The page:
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A 30-year-old farm dog named Bobi has just been recognized by Guinness World Records as "the oldest dog living." The February 1, 2023, announcement came just two weeks after a 23-year-old Chihuahua named Spike received the title. Bobi also broke an almost century-old record for "the world's oldest dog ever." It had been held by Bluey, a female Australian cattle dog. She was 29 years and five months old when she died in 1939.
Bobi is a purebred Rafeiro do Alentejo. The Portuguese breed of livestock guardian dogs have an average life expectancy of 12 to 14 years. Bobi, who will turn 31 on May 11, 2023, has far outlived his peers. But originally, he was not supposed to live long at all.
Bobi and his three brothers were born in the rural village of Conqueiros in Portugal. The family already had several animals and could not afford more. They decided to bury the newborn puppies. Bobi's current owner, Leonel Costa, told the Guinness World Records that this was a common custom during that time.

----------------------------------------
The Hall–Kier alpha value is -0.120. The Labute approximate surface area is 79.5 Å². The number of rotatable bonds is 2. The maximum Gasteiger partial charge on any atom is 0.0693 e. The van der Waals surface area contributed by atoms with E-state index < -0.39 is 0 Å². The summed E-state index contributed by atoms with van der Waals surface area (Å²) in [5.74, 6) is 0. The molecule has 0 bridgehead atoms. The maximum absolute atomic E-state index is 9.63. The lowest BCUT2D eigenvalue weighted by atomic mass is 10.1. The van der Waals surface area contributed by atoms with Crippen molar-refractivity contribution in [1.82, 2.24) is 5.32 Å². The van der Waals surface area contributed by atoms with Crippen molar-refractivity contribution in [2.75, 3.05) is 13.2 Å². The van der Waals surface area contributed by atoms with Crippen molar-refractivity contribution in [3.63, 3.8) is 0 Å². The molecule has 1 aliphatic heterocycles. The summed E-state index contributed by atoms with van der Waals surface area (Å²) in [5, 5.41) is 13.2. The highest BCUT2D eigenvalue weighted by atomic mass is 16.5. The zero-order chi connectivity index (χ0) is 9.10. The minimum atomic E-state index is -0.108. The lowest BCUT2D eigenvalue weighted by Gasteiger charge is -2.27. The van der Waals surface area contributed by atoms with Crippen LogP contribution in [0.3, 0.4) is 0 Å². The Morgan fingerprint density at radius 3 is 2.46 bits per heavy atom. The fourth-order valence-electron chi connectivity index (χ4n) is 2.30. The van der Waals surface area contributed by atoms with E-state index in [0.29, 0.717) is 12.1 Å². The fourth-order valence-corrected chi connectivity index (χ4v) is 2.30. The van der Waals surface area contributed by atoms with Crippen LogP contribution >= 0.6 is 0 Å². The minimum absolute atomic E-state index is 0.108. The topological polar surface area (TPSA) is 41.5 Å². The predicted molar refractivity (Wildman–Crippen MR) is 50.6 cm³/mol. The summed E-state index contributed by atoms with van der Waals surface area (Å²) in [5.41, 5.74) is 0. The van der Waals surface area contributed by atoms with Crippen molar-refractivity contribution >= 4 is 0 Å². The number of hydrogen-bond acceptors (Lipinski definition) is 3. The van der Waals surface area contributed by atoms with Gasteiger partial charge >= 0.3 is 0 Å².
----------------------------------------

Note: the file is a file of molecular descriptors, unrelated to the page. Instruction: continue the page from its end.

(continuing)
“Unfortunately, at that time it was considered normal by older people who could not have more animals at home […] to bury the animals in a hole so that they would not survive,” Costa explained.
But days after the puppies had been taken, Bobi's mother, Gira, continued to visit the empty shed where they had been born. Costa and his brothers followed Gira one day and found that she still had one puppy left. The youngsters kept their discovery a secret for a few weeks. They hoped their parents would have a hard time rejecting the cute dog once his eyes were open. They were right, and the rest, as they say, is history!
Costa attributes Bobi's long life to plenty of exercise and a healthy diet of unseasoned human food. The elderly dog remains in good health, but his legs and eyesight have weakened. He spends his days resting by the fire and playing with his feline friends.
Resources: Guinness World Records, NPR.org